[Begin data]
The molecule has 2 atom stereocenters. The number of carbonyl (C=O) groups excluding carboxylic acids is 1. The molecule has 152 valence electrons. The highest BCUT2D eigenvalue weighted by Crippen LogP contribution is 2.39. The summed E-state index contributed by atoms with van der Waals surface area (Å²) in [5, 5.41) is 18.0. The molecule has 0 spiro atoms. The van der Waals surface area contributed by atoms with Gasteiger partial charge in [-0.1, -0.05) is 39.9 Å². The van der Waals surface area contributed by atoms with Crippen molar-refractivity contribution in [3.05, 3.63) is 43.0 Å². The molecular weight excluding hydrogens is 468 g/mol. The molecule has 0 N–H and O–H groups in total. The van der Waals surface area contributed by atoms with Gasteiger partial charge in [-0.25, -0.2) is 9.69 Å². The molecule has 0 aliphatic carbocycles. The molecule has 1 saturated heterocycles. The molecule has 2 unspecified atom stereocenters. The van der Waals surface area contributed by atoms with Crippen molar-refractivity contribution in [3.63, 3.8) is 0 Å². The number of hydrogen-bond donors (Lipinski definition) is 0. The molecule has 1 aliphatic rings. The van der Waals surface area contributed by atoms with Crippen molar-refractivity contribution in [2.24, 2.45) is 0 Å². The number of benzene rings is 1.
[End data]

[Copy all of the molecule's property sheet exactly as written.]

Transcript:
The molecule has 2 atom stereocenters. The number of carbonyl (C=O) groups excluding carboxylic acids is 1. The molecule has 152 valence electrons. The highest BCUT2D eigenvalue weighted by Crippen LogP contribution is 2.39. The summed E-state index contributed by atoms with van der Waals surface area (Å²) in [5, 5.41) is 18.0. The molecule has 0 spiro atoms. The van der Waals surface area contributed by atoms with Gasteiger partial charge in [-0.1, -0.05) is 39.9 Å². The van der Waals surface area contributed by atoms with Crippen molar-refractivity contribution in [3.05, 3.63) is 43.0 Å². The molecular weight excluding hydrogens is 468 g/mol. The molecule has 0 N–H and O–H groups in total. The van der Waals surface area contributed by atoms with Gasteiger partial charge in [-0.25, -0.2) is 9.69 Å². The molecule has 0 aliphatic carbocycles. The molecule has 1 saturated heterocycles. The molecule has 2 unspecified atom stereocenters. The van der Waals surface area contributed by atoms with Crippen molar-refractivity contribution in [3.63, 3.8) is 0 Å². The number of hydrogen-bond donors (Lipinski definition) is 0. The molecule has 1 aliphatic rings. The van der Waals surface area contributed by atoms with Crippen molar-refractivity contribution in [2.24, 2.45) is 0 Å². The number of benzene rings is 1.